The Brewer Law Offices P.C.

Call Now For A Personalized Case Evaluation

(303) 420-8080

The Brewer Law Offices P.C.

In the state of Colorado, all employers are required by law to carry Workers’ Compensation insurance, even an employer who has only one part-time employee. All sectors are covered, and an injury is work-related as long as an individual is an employee working in the course and scope of their employment.

Who Is Held Liable For A Workers’ Compensation Case Or Claim?

In a Workers’ Compensation case, the responsible party is the employer and the employer’s Workers’ Compensation insurance carrier. The employer will take the claim and report the claim to its insurance carrier. Under certain circumstances, the insurance carrier is required to report that injury to the Division of Workers’ Compensation in the State of Colorado.

How Do I Know If I Have A Valid Workers’ Compensation Claim And Should Proceed With It?

A person should report their Workers’ Compensation claim as soon as possible. A lot of times, people make the mistake of thinking that they are not sure whether they have a Workers’ Compensation claim because they think that their injury will get better. Insurance carriers will often use a delay in reporting to allege that you are not entitled to the benefits of the Workers’ Compensation Act.

Does A Worker Have To Be Injured At Their Physical Place Of Employment To Qualify For Workers’ Compensation?

A worker does not have to be injured at their physical location of employment in order to be entitled to Workers’ Compensation benefits. There are a lot of people who work out on the road, like delivery drivers. There are a lot of employees who travel for work. If they are travelling and they are injured while they are traveling, they are certainly entitled to Workers’ Compensation benefits.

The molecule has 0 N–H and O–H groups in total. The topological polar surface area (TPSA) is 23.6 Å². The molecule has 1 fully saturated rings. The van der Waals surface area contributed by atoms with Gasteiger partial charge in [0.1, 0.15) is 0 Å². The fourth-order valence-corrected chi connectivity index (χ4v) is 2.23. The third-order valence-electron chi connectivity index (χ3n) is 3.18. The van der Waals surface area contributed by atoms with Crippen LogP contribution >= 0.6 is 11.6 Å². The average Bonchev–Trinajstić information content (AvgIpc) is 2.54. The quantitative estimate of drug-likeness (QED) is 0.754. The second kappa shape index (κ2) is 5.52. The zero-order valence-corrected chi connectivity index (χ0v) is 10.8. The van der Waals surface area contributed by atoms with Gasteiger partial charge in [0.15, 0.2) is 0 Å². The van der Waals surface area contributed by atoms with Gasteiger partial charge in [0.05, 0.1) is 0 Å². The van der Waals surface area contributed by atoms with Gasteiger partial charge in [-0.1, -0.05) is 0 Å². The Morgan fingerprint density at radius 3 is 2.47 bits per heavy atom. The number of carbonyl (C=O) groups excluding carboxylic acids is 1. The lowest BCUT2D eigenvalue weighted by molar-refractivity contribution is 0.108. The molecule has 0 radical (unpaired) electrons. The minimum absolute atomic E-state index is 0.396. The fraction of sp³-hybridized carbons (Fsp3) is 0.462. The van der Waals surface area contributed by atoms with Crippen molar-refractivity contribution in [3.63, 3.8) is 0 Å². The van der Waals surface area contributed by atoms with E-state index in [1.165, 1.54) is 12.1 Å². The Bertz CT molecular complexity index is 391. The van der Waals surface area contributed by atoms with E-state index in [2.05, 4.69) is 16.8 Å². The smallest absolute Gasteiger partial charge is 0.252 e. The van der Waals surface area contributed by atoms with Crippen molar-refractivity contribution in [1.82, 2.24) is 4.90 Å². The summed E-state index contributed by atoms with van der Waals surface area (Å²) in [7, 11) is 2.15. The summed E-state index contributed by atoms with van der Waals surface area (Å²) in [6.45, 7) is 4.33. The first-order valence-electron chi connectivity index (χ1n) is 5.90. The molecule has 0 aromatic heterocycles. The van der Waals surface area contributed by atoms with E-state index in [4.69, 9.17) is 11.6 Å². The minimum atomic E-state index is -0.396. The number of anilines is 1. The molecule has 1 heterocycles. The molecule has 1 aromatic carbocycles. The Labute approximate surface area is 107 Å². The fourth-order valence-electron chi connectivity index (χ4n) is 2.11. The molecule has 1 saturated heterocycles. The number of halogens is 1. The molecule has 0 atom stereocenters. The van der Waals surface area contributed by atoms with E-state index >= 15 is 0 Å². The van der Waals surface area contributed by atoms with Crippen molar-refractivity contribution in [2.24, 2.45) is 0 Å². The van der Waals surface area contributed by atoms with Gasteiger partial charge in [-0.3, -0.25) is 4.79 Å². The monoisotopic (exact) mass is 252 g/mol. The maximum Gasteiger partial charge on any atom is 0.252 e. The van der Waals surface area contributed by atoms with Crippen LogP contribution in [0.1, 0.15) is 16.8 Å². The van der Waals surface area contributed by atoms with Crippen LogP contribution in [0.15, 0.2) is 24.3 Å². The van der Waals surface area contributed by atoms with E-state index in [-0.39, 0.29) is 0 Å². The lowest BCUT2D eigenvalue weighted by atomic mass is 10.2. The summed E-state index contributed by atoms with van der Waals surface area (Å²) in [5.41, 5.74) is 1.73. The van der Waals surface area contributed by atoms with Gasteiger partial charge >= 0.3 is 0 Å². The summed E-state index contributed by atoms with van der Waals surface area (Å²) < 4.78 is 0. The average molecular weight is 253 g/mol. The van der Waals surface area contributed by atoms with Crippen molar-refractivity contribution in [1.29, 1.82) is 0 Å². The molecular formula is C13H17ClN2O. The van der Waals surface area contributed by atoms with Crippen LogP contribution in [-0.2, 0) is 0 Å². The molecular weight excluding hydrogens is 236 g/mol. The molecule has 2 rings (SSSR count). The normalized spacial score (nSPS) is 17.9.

Are Repetitive Stress Injuries In The Workplace Covered By Workers’ Compensation?

When you talk about stress injuries, there are two different things it brings to mind. Psychological stress is different than a repetitive use injury, which sometimes is referred to as a repetitive stress injury. The physical one is the easy one to talk about. When you are in a position where you are doing repetitive motions and that repetitive motion contributes to an injury to the body, you are entitled to coverage under the Workers’ Compensation Act. On the other hand, a psychological stress claim may or may not be covered, depending on the source of the psychological distress.

Are Repetitive Use Injury Cases More Difficult To Prove For Your Client?

Repetitive use injuries can be very difficult to prove. That doesn’t mean that you should not pursue your claim, it just means that there is a different standard and different evidence necessary to prove a repetitive injury claim. Frequently, with a repetitive injury claim, an employer is going to assert that you have a pre-existing condition causing the need for treatment. Also, there are medical treatment guidelines in Colorado and part of the medical treatment guidelines address the issue of causation. Causation is “what caused your repetitive use injury.” The guidelines can be very strict when you have something like carpal tunnel. It’s a lot harder to prove those cases under the causation guidelines. Again, it doesn’t mean you shouldn’t pursue your claim. It means that we have some extra hurdles that need to be addressed.

How Important Is Past Medical History In A Workers’ Compensation Claim?

Unrelated past injuries or treatments can be an issue. Insurance carriers love to say that the knee injury you had 25 years ago is the current cause of your knee problems. It’s important that you have an attorney who understands that prior medical treatment may be used by the insurance company, and while the issue needs to be addressed, prior medical treatment to a body part that is now work-injured doesn’t prevent you from having a new work comp case.

When you have an injury previously and then you re-injure that particular body part while you are working on the job, that is considered an aggravation of a pre-existing condition and that is covered by the Workers’ Compensation Act. Insurance carriers will try to say it’s your prior injury that is the cause of your problems, not the aggravation. Either way, prior medical history needs to be addressed.

For more information on Workers’ Compensation Insurance For Employers, an initial consultation is your next best step. Get the information and legal answers you are seeking by calling (303) 420-8080 today.

Amy L. Brewer, Esq.

Call Now For A Personalized Case Evaluation:
(303) 420-8080